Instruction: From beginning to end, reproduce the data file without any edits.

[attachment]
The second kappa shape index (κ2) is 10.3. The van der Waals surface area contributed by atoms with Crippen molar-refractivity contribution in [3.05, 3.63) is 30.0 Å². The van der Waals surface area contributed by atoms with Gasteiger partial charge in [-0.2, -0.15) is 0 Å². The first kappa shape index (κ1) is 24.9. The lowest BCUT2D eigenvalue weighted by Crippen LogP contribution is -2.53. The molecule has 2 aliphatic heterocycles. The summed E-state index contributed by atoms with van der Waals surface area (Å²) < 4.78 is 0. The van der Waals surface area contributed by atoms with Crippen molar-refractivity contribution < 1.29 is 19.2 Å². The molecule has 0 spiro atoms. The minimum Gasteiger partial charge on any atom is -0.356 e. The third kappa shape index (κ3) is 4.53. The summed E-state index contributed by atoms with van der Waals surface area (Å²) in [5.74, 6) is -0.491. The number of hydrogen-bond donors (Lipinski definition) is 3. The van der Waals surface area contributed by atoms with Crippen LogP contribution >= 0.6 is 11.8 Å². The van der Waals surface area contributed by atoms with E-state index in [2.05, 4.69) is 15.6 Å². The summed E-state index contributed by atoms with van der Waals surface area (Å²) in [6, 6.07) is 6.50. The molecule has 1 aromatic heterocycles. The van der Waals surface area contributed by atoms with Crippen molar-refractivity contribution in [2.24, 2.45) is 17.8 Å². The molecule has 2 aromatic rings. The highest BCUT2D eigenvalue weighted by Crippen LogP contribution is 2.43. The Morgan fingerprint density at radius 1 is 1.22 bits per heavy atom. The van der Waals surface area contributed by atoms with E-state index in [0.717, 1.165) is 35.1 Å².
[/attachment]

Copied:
The second kappa shape index (κ2) is 10.3. The van der Waals surface area contributed by atoms with Crippen molar-refractivity contribution in [3.05, 3.63) is 30.0 Å². The van der Waals surface area contributed by atoms with Gasteiger partial charge in [-0.2, -0.15) is 0 Å². The first kappa shape index (κ1) is 24.9. The lowest BCUT2D eigenvalue weighted by Crippen LogP contribution is -2.53. The molecule has 2 aliphatic heterocycles. The summed E-state index contributed by atoms with van der Waals surface area (Å²) < 4.78 is 0. The van der Waals surface area contributed by atoms with Crippen molar-refractivity contribution < 1.29 is 19.2 Å². The molecule has 0 spiro atoms. The minimum Gasteiger partial charge on any atom is -0.356 e. The third kappa shape index (κ3) is 4.53. The summed E-state index contributed by atoms with van der Waals surface area (Å²) in [5.74, 6) is -0.491. The number of hydrogen-bond donors (Lipinski definition) is 3. The van der Waals surface area contributed by atoms with Crippen LogP contribution >= 0.6 is 11.8 Å². The van der Waals surface area contributed by atoms with E-state index in [2.05, 4.69) is 15.6 Å². The summed E-state index contributed by atoms with van der Waals surface area (Å²) in [6, 6.07) is 6.50. The molecule has 1 aromatic heterocycles. The van der Waals surface area contributed by atoms with Crippen molar-refractivity contribution in [2.24, 2.45) is 17.8 Å². The molecule has 2 aromatic rings. The highest BCUT2D eigenvalue weighted by Crippen LogP contribution is 2.43. The Morgan fingerprint density at radius 1 is 1.22 bits per heavy atom. The van der Waals surface area contributed by atoms with E-state index in [0.717, 1.165) is 35.1 Å².